Exhibition TextImages

Figure with Bowl of Fruit
2011
oil on postcard
29 x 25 cm

Giraffe
2011
oil on postcard
15 x 11 cm

Giraffe
2011
wax pencil on canvas
73.5 x 57 cm

Study for The Peaceable Kingdom
2011
pastel on canvas
73.5 x 57 cm

The Peaceable Kingdom II
2011
oil on canvas
115 x 85 cm

The Peaceable Kingdom III
2011
oil on canvas
188 x 137 cm

The Peaceable Kingdom
2011
oil on canvas
214 x 162.5 cm

Three Figures
2011
pastel on canvas
91.5 x 71 cm

Three Figures
2011
oil on canvas
188 x 137 cm

The Peaceable Kingdom is a painting by Edward Hicks (April 4, 1780 – August 23, 1849). The right area of which appears to be the most congested area, in which the size of each object seems to reflect its importance regardless of its position in space. The painting depicts humans and animals interacting together, as the settlers in the background sign a treaty with the Native Americans. 

Finneran’s new works look to dramatise the point that there is a ‘Kingdom’ at stake for both the colonist and the native Americans in the background, whilst the ‘Kingdom’ is depicted in the foreground. The works, oil and pastel on canvas and found postcards recreate the narrative splitting the stories protagonists, the figures, across multiple pictures.

…what grabbed me about the painting was the way the people in it, the functioning society making deals and agreeing, hypothetically, to share the land, are totally marginalized by the composition. The real painting is in the foreground in an absurd composition of floating animals and angels, a bear and a cow sharing some vegetation. Bears and cows don’t even eat the same thing, which is the second clue I guess, the first being the floating angels, we’re seeing death/heaven which is a little bleak looking at it on the page, but that has to be a reading of the painting. The society is aspiring to heaven, which we traditionally do, but we don’t traditionally say we’re aspiring to die. A living heaven is the ideal, but there isn’t anything like that. When the lion lies down with the lamb they’re dead. When there’s no more fighting and desire, there’s death. I think the Hicks painting that I want to represent and the way of creating an image that I think is interesting is the one where we represent something as free and possessing its own desires. I try not to craft an image that possesses my desires. As a picture maker I try to want to see something truthful and out of my control. The striding figure moves away, I don’t know what she wants. The figure just moves, the things I want to project onto the image just reflect my own ideas. The Colonists and Native Americans are making an agreement that reflects their desire to control their environment. Whether or not Hicks and I see the world the same way, he composes a painting that undermines their desire to control their world and nature. I agree with that. Trying to control is not looking and receiving, its the first part of telling yourself a story about what’s in front of you, which is fun sometimes, but rarely true.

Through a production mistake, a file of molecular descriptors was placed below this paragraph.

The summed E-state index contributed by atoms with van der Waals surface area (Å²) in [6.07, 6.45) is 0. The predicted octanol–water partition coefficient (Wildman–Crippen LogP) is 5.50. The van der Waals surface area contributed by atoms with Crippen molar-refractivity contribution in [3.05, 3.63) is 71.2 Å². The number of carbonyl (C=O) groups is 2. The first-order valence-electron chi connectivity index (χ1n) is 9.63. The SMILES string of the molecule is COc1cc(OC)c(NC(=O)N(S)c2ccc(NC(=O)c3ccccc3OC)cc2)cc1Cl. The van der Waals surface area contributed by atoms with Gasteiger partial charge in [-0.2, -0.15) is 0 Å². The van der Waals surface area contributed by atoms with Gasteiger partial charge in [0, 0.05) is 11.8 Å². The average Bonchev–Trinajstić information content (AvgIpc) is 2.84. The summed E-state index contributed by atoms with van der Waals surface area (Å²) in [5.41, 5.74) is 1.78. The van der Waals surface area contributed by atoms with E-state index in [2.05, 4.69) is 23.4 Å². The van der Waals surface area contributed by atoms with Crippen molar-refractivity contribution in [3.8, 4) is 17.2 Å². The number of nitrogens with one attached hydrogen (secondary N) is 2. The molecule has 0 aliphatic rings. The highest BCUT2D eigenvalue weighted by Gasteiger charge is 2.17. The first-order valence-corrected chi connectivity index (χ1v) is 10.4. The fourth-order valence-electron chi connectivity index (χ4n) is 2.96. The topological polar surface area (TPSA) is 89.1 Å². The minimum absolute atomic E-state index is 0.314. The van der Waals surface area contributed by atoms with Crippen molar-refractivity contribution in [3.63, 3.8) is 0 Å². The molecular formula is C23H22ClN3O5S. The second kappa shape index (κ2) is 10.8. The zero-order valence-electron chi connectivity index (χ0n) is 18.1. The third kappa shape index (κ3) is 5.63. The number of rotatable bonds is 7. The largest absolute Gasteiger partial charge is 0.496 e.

– John Finneran, 2011